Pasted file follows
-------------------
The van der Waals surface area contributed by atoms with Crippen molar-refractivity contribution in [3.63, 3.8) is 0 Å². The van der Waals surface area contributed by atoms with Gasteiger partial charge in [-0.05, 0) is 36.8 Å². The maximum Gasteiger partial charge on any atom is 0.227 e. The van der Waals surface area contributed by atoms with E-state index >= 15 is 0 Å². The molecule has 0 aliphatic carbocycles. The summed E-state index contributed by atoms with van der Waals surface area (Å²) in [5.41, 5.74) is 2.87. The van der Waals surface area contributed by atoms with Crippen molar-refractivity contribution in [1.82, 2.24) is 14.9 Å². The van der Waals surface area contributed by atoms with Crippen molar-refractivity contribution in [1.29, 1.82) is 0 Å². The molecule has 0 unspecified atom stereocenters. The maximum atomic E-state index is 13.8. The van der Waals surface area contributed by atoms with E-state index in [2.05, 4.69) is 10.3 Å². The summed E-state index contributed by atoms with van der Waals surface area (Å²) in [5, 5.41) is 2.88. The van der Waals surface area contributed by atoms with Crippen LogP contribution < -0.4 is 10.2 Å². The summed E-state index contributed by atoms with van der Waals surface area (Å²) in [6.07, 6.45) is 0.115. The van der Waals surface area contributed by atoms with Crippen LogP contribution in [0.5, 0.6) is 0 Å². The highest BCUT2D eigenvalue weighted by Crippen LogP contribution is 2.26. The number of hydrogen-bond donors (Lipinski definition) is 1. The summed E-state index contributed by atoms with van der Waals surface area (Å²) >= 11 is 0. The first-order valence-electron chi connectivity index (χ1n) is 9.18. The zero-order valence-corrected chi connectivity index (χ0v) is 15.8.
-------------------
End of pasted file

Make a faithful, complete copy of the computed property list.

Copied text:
The van der Waals surface area contributed by atoms with Crippen molar-refractivity contribution in [3.63, 3.8) is 0 Å². The van der Waals surface area contributed by atoms with Gasteiger partial charge in [-0.05, 0) is 36.8 Å². The maximum Gasteiger partial charge on any atom is 0.227 e. The van der Waals surface area contributed by atoms with E-state index >= 15 is 0 Å². The molecule has 0 aliphatic carbocycles. The summed E-state index contributed by atoms with van der Waals surface area (Å²) in [5.41, 5.74) is 2.87. The van der Waals surface area contributed by atoms with Crippen molar-refractivity contribution in [1.82, 2.24) is 14.9 Å². The van der Waals surface area contributed by atoms with Crippen molar-refractivity contribution in [1.29, 1.82) is 0 Å². The molecule has 0 unspecified atom stereocenters. The maximum atomic E-state index is 13.8. The van der Waals surface area contributed by atoms with E-state index in [2.05, 4.69) is 10.3 Å². The summed E-state index contributed by atoms with van der Waals surface area (Å²) in [5, 5.41) is 2.88. The van der Waals surface area contributed by atoms with Crippen LogP contribution < -0.4 is 10.2 Å². The summed E-state index contributed by atoms with van der Waals surface area (Å²) in [6.07, 6.45) is 0.115. The van der Waals surface area contributed by atoms with Crippen LogP contribution in [0.5, 0.6) is 0 Å². The highest BCUT2D eigenvalue weighted by Crippen LogP contribution is 2.26. The number of hydrogen-bond donors (Lipinski definition) is 1. The summed E-state index contributed by atoms with van der Waals surface area (Å²) >= 11 is 0. The first-order valence-electron chi connectivity index (χ1n) is 9.18. The zero-order valence-corrected chi connectivity index (χ0v) is 15.8.